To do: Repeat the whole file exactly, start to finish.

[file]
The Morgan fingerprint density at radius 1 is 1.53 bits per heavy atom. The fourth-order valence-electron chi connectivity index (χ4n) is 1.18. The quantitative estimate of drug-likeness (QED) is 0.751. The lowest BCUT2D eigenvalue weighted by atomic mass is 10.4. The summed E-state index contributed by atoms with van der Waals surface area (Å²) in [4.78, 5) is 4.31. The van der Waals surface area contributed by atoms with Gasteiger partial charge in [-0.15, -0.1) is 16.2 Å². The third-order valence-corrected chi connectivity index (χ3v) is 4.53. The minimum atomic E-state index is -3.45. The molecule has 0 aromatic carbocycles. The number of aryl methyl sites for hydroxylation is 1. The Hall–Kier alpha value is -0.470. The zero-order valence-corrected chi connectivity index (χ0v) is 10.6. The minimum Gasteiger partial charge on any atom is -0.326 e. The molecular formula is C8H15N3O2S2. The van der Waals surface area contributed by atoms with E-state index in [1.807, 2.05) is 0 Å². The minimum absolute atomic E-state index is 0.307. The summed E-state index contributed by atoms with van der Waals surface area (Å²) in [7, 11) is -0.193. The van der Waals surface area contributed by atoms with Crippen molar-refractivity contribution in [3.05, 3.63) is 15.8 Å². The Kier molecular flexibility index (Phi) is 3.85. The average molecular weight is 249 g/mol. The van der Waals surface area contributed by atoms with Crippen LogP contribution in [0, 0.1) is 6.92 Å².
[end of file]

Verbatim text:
The Morgan fingerprint density at radius 1 is 1.53 bits per heavy atom. The fourth-order valence-electron chi connectivity index (χ4n) is 1.18. The quantitative estimate of drug-likeness (QED) is 0.751. The lowest BCUT2D eigenvalue weighted by atomic mass is 10.4. The summed E-state index contributed by atoms with van der Waals surface area (Å²) in [4.78, 5) is 4.31. The van der Waals surface area contributed by atoms with Gasteiger partial charge in [-0.15, -0.1) is 16.2 Å². The third-order valence-corrected chi connectivity index (χ3v) is 4.53. The minimum atomic E-state index is -3.45. The molecule has 0 aromatic carbocycles. The number of aryl methyl sites for hydroxylation is 1. The Hall–Kier alpha value is -0.470. The zero-order valence-corrected chi connectivity index (χ0v) is 10.6. The minimum Gasteiger partial charge on any atom is -0.326 e. The molecular formula is C8H15N3O2S2. The van der Waals surface area contributed by atoms with E-state index in [1.807, 2.05) is 0 Å². The minimum absolute atomic E-state index is 0.307. The summed E-state index contributed by atoms with van der Waals surface area (Å²) in [7, 11) is -0.193. The van der Waals surface area contributed by atoms with Crippen molar-refractivity contribution in [3.05, 3.63) is 15.8 Å². The Kier molecular flexibility index (Phi) is 3.85. The average molecular weight is 249 g/mol. The van der Waals surface area contributed by atoms with Crippen LogP contribution in [0, 0.1) is 6.92 Å².